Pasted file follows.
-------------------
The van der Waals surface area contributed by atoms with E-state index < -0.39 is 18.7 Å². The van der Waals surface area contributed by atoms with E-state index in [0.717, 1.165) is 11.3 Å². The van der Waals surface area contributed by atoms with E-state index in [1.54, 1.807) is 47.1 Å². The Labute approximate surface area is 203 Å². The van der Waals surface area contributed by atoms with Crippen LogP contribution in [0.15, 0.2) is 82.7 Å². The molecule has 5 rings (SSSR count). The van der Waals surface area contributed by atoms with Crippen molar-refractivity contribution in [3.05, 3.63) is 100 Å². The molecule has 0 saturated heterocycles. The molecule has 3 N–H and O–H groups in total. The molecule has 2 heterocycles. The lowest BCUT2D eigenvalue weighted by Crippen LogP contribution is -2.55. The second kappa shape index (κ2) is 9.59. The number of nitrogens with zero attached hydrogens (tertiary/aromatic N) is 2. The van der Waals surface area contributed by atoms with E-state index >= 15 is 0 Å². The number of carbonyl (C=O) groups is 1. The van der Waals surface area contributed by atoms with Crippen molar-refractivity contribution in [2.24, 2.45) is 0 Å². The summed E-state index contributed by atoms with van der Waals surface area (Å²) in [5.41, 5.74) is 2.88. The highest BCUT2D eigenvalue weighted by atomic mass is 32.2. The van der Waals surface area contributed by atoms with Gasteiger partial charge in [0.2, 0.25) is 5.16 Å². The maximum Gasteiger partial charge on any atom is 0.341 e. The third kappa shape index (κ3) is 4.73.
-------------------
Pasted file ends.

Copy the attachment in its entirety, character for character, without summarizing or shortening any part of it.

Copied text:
The van der Waals surface area contributed by atoms with E-state index < -0.39 is 18.7 Å². The van der Waals surface area contributed by atoms with E-state index in [0.717, 1.165) is 11.3 Å². The van der Waals surface area contributed by atoms with E-state index in [1.54, 1.807) is 47.1 Å². The Labute approximate surface area is 203 Å². The van der Waals surface area contributed by atoms with Crippen LogP contribution in [0.15, 0.2) is 82.7 Å². The molecule has 5 rings (SSSR count). The van der Waals surface area contributed by atoms with Crippen molar-refractivity contribution in [3.05, 3.63) is 100 Å². The molecule has 0 saturated heterocycles. The molecule has 3 N–H and O–H groups in total. The molecule has 2 heterocycles. The lowest BCUT2D eigenvalue weighted by Crippen LogP contribution is -2.55. The second kappa shape index (κ2) is 9.59. The number of nitrogens with zero attached hydrogens (tertiary/aromatic N) is 2. The van der Waals surface area contributed by atoms with E-state index >= 15 is 0 Å². The number of carbonyl (C=O) groups is 1. The van der Waals surface area contributed by atoms with Crippen molar-refractivity contribution in [2.24, 2.45) is 0 Å². The summed E-state index contributed by atoms with van der Waals surface area (Å²) in [5.41, 5.74) is 2.88. The highest BCUT2D eigenvalue weighted by atomic mass is 32.2. The van der Waals surface area contributed by atoms with Gasteiger partial charge in [0.2, 0.25) is 5.16 Å². The maximum Gasteiger partial charge on any atom is 0.341 e. The third kappa shape index (κ3) is 4.73.